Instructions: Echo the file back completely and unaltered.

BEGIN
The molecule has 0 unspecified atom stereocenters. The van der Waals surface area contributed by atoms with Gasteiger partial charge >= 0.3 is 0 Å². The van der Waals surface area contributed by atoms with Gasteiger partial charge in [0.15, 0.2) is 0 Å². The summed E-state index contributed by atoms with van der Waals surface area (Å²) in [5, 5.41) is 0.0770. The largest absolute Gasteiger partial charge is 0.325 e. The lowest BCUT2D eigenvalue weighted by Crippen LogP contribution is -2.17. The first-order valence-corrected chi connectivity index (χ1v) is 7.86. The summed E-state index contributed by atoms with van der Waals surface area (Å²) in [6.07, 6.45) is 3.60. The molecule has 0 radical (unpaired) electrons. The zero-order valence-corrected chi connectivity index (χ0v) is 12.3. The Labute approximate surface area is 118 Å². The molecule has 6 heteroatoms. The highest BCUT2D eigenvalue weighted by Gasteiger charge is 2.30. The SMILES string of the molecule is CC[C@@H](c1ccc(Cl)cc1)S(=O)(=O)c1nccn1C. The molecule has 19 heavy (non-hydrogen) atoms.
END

The molecule has 0 unspecified atom stereocenters. The van der Waals surface area contributed by atoms with Gasteiger partial charge >= 0.3 is 0 Å². The van der Waals surface area contributed by atoms with Gasteiger partial charge in [0.15, 0.2) is 0 Å². The summed E-state index contributed by atoms with van der Waals surface area (Å²) in [5, 5.41) is 0.0770. The largest absolute Gasteiger partial charge is 0.325 e. The lowest BCUT2D eigenvalue weighted by Crippen LogP contribution is -2.17. The first-order valence-corrected chi connectivity index (χ1v) is 7.86. The summed E-state index contributed by atoms with van der Waals surface area (Å²) in [6.07, 6.45) is 3.60. The molecule has 0 radical (unpaired) electrons. The zero-order valence-corrected chi connectivity index (χ0v) is 12.3. The Labute approximate surface area is 118 Å². The molecule has 6 heteroatoms. The highest BCUT2D eigenvalue weighted by Gasteiger charge is 2.30. The SMILES string of the molecule is CC[C@@H](c1ccc(Cl)cc1)S(=O)(=O)c1nccn1C. The molecule has 19 heavy (non-hydrogen) atoms.